• Other passive means of energy creation include wind generation 16, hydro generation 17, and other forms described hereafter. The exterior of the vehicle has covered ports which, when opened, access a shaft drive coupling that may be fitted with a lightweight helical (or other type) windmill 16 and a hydro propeller 17 line which can be inserted into a moving water current. As a last resort, a human powered generator 18 may be also fitted. The purpose of these units is to capture energy when the vehicle is at rest. If the daylight solar spectrum is used, then the supplemental wind energy and/or hydro energy may be used at night if conditions and location permits. Multiple ports could provide flexibility in selecting the best choice of passive energy.
  • Active or dynamic means of on-board energy recovery to create electricity to power the electrolyzer 3 are sourced by the said devices to harvest and collect energy. Referring now to FIGS. 3 through 6, these auxiliary power sources may be a combination of any or all of the following: regenerative braking 21, regenerative suspension 35, regenerative shock absorbers 36, inertia wheel generators 47, flexible piezoelectric tread generators 37, exhaust heat turbine generators 29, 30, engine heat container with infrared cell lining 39, aerodynamic piezoelectric wake generators 38 and other energy recovery techniques.
  • In one aspect of the invention, the electrolyzer 3 functions as both separator and compressor to place the two gases, hydrogen and oxygen, into separate high pressure tanks 5, 9 ranging from 1,500 to 10,000 psi. Additional lower pressure tanks (approximately 100 to 1,500 psi) may be used to store low pressure gases that would be created in the mobile mode. The advantage of low compression tanks is that they are more synchronized to the levels of energy recuperated and required by the vehicle while the vehicle is in operation. If it is determined that the energy draw of the 5,000 psi tanks are not overburdening the system, then the lower pressure tanks could be eliminated.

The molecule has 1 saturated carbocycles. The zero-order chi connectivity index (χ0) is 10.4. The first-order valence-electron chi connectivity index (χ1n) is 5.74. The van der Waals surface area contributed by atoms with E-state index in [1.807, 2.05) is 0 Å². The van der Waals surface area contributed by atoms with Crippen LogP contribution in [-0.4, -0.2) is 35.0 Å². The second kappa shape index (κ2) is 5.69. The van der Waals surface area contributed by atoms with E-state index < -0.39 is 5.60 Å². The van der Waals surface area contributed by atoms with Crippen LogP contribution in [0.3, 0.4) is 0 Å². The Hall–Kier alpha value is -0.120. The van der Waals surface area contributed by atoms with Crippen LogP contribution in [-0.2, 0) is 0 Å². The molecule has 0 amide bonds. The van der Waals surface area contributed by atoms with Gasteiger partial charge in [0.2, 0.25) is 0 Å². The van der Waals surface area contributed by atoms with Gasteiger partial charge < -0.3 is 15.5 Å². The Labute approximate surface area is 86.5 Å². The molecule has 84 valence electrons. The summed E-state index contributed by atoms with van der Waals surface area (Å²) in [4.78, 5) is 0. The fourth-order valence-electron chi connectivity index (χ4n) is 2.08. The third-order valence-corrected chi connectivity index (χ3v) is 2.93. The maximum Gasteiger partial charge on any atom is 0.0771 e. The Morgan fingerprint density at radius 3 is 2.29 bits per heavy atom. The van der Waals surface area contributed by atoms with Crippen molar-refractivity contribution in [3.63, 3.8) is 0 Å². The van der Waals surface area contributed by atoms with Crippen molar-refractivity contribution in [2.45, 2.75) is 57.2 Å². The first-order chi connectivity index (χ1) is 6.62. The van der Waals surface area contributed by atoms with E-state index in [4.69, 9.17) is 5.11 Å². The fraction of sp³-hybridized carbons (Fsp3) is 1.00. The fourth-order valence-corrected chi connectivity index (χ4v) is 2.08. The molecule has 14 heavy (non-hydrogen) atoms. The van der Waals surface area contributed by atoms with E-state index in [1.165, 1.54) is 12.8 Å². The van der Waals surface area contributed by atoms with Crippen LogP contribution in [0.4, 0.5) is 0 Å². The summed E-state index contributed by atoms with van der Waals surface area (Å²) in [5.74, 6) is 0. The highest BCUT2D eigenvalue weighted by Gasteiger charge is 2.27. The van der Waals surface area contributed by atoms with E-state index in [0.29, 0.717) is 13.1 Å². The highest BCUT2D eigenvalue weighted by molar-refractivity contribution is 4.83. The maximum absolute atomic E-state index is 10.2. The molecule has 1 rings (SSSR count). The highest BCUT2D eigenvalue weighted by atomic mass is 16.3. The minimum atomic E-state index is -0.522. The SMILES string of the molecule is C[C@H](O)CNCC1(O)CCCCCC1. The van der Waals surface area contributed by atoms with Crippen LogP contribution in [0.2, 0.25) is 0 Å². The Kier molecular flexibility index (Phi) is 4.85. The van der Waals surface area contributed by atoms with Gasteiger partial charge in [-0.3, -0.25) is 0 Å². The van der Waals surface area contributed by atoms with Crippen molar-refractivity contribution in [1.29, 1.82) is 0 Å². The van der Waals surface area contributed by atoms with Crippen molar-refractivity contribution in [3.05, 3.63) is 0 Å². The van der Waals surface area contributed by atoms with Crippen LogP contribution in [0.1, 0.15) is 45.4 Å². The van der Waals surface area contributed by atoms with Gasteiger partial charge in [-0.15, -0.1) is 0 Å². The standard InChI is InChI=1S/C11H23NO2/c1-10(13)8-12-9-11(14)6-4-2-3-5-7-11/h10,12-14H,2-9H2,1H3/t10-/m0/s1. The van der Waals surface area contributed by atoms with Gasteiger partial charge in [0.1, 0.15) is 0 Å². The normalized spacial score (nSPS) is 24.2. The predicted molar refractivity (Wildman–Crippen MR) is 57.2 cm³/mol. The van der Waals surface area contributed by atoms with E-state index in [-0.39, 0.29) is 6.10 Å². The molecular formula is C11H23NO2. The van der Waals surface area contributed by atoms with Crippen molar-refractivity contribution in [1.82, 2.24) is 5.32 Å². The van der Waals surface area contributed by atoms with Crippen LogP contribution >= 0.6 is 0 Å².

• The hydrogen and oxygen is delivered to an oxidizer/fuel ratio control module at a reduced pressure. There the hydrogen mixes with the oxygen and is injected into the combustion chambers where the gases are ignited and combusted to move the cylinders or turbine rotors (or whatever configuration internal combustion engine is used) thus powering the engine. Water injection atomizes the water vapor which is introduced into the engine with the flow of hydrogen or oxygen or as a separate process. Again, one function of the water injection is to cool hot spots in the engine which may result in pre-ignition. When the fuel ignites, the water residue will vaporize into steam adding power to the engine and providing a means for capturing the heat from the internals of the engine to be expelled during the exhaust cycle.